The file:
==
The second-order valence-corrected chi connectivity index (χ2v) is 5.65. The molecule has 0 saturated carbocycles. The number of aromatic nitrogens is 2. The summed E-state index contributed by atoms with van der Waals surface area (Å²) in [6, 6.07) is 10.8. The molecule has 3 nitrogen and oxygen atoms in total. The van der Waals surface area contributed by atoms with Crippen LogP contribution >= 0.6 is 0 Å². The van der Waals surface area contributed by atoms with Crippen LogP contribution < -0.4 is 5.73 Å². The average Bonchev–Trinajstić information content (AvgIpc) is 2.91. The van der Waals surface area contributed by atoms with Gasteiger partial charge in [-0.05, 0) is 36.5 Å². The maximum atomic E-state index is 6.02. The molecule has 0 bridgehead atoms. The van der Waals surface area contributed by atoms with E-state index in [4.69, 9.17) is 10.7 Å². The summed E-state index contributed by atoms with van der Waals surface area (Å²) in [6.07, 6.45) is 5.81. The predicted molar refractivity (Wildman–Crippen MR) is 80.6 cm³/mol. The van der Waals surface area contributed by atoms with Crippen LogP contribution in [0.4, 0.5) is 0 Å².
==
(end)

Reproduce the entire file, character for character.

The second-order valence-corrected chi connectivity index (χ2v) is 5.65. The molecule has 0 saturated carbocycles. The number of aromatic nitrogens is 2. The summed E-state index contributed by atoms with van der Waals surface area (Å²) in [6, 6.07) is 10.8. The molecule has 3 nitrogen and oxygen atoms in total. The van der Waals surface area contributed by atoms with Crippen LogP contribution >= 0.6 is 0 Å². The van der Waals surface area contributed by atoms with Crippen LogP contribution < -0.4 is 5.73 Å². The average Bonchev–Trinajstić information content (AvgIpc) is 2.91. The van der Waals surface area contributed by atoms with Gasteiger partial charge in [-0.05, 0) is 36.5 Å². The maximum atomic E-state index is 6.02. The molecule has 0 bridgehead atoms. The van der Waals surface area contributed by atoms with E-state index in [4.69, 9.17) is 10.7 Å². The summed E-state index contributed by atoms with van der Waals surface area (Å²) in [6.07, 6.45) is 5.81. The predicted molar refractivity (Wildman–Crippen MR) is 80.6 cm³/mol. The van der Waals surface area contributed by atoms with Crippen LogP contribution in [0.4, 0.5) is 0 Å².